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Major campaign aims to highlight value of soft skills

Fast food giant McDonald’s UK has launched a major campaign calling for a complete re-evaluation of the value of soft skills to the economy.

The restaurant chain, which is one of the UK’s largest employers of young people with more than 70,000 employees aged 16-25, wants to explore new ways to recognise and improve skills such as communication and teamwork.

Research commissioned by the fast-food giant shows such skills are worth more than £88 billion to the UK economy every year. It also estimates that by 2020, some half a million workers will be held back by a lack of soft skills.

The campaign, which is backed by a number of FE sector bodies including the Association of Colleges (AoC), City & Guilds and the National Institute of Adult Continuing Education (Niace), will invite businesses, policy experts, campaign groups, trade associations and academics to come up with new ways to recognise and improve soft skills in the workplace.

A three-month consultation opens today, with the findings and a series of long-term recommendations due to be published later this year.

Jez Langhorn, chief people officer, McDonald’s UK & Northern Europe, said: “Soft skills like communication and teamwork are incredibly important to our business ... I know that we can do more to recognise their importance which is why we are launching this campaign.”

David Hughes, chief executive of Niace, said soft skills do not get the attention or recognition they deserve. “We know through our work just how many adults improve these skills through taking part in all types of learning,” he said.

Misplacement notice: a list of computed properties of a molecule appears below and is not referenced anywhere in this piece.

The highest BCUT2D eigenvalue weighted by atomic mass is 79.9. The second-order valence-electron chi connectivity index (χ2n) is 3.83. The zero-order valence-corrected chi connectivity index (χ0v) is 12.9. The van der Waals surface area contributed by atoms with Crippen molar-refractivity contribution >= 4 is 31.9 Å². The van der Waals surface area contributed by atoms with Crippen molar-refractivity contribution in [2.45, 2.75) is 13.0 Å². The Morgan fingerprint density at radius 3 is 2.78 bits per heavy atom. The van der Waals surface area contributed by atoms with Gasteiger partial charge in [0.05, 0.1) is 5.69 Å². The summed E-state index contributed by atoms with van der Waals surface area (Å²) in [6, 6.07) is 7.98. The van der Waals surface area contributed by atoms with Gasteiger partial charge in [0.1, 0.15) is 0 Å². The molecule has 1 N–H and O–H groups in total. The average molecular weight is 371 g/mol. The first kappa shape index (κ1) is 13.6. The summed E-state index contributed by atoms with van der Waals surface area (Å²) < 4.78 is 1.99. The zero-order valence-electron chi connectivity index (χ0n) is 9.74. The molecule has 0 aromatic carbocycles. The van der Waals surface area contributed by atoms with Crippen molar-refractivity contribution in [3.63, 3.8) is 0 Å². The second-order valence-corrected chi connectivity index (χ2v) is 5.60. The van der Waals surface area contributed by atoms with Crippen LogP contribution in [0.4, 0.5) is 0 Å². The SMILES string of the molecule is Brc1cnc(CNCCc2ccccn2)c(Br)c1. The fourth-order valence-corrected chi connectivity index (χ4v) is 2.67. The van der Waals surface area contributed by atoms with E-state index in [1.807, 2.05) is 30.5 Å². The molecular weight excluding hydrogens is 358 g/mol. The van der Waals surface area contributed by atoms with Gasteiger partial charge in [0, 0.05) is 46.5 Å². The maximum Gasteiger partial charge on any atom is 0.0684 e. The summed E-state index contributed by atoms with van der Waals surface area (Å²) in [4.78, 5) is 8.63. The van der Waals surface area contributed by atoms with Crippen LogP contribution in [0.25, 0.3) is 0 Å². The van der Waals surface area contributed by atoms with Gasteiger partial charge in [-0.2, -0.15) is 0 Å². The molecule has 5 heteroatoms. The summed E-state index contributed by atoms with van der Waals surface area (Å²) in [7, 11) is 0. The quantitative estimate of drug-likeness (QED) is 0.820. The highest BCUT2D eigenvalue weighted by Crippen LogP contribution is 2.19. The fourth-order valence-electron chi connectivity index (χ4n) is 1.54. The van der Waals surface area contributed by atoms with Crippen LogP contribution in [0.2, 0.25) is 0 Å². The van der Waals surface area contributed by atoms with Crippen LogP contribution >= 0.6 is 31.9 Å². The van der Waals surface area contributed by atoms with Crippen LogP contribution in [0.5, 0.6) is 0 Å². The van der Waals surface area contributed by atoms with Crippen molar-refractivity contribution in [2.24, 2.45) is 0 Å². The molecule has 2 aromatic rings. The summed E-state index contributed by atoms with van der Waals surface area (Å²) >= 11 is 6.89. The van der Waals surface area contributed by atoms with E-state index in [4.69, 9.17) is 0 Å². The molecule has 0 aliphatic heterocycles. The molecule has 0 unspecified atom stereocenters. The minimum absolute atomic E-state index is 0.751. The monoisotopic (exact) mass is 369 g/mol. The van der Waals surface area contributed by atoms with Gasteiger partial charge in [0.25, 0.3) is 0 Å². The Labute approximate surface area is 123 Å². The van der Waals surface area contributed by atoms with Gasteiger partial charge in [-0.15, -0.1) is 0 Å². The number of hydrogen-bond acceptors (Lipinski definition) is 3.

“All forms of learning, and not just those that lead to qualifications, help people build confidence, progress to other skills and are crucial to ensure they thrive in their lives and careers. Soft skills are also what every employer needs from their workforce to be successful.”

Richard Atkins, president of the AoC, said the economic recovery hinged on people having a mix of employability skills. “Colleges are well-placed to equip people for the workplace with expert teachers, industry-standard facilities and a close on-going relationship with local employers of all sizes,” he said.

Related stories:

Employers must take the lead in skills development, report says – November 2014


UK skills system 'out of step' with economic needs, report warns – November 2014

Young people lack skills needed for world of work, says British Chambers of Commerce – October 2014

Skills policies failing to meet workplace needs, report finds – September 2014

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